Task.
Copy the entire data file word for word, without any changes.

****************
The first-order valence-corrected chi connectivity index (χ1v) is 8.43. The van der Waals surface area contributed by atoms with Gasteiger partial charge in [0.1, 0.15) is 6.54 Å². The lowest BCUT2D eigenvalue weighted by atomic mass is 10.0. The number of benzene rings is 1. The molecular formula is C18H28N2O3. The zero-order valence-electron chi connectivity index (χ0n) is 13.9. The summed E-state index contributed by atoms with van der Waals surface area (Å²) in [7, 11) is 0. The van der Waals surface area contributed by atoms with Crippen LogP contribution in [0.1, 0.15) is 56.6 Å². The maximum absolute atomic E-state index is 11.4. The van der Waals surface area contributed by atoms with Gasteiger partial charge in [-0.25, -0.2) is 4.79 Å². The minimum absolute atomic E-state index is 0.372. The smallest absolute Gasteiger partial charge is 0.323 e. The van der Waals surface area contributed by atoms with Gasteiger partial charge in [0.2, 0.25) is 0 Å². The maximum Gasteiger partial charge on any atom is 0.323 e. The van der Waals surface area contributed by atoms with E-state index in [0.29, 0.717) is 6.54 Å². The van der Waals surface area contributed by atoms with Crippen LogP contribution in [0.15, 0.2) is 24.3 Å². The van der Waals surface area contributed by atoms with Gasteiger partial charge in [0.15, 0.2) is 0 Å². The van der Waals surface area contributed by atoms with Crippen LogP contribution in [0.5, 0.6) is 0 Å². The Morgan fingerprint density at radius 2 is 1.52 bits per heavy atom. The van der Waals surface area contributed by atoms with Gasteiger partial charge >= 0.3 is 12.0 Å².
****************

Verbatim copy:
The first-order valence-corrected chi connectivity index (χ1v) is 8.43. The van der Waals surface area contributed by atoms with Gasteiger partial charge in [0.1, 0.15) is 6.54 Å². The lowest BCUT2D eigenvalue weighted by atomic mass is 10.0. The number of benzene rings is 1. The molecular formula is C18H28N2O3. The zero-order valence-electron chi connectivity index (χ0n) is 13.9. The summed E-state index contributed by atoms with van der Waals surface area (Å²) in [7, 11) is 0. The van der Waals surface area contributed by atoms with Crippen LogP contribution in [0.1, 0.15) is 56.6 Å². The maximum absolute atomic E-state index is 11.4. The van der Waals surface area contributed by atoms with Gasteiger partial charge in [-0.25, -0.2) is 4.79 Å². The minimum absolute atomic E-state index is 0.372. The smallest absolute Gasteiger partial charge is 0.323 e. The van der Waals surface area contributed by atoms with Gasteiger partial charge in [0.2, 0.25) is 0 Å². The maximum Gasteiger partial charge on any atom is 0.323 e. The van der Waals surface area contributed by atoms with E-state index in [0.29, 0.717) is 6.54 Å². The van der Waals surface area contributed by atoms with Crippen LogP contribution in [0.15, 0.2) is 24.3 Å². The van der Waals surface area contributed by atoms with Gasteiger partial charge in [0.15, 0.2) is 0 Å². The van der Waals surface area contributed by atoms with Crippen LogP contribution in [0.5, 0.6) is 0 Å². The Morgan fingerprint density at radius 2 is 1.52 bits per heavy atom. The van der Waals surface area contributed by atoms with Gasteiger partial charge >= 0.3 is 12.0 Å².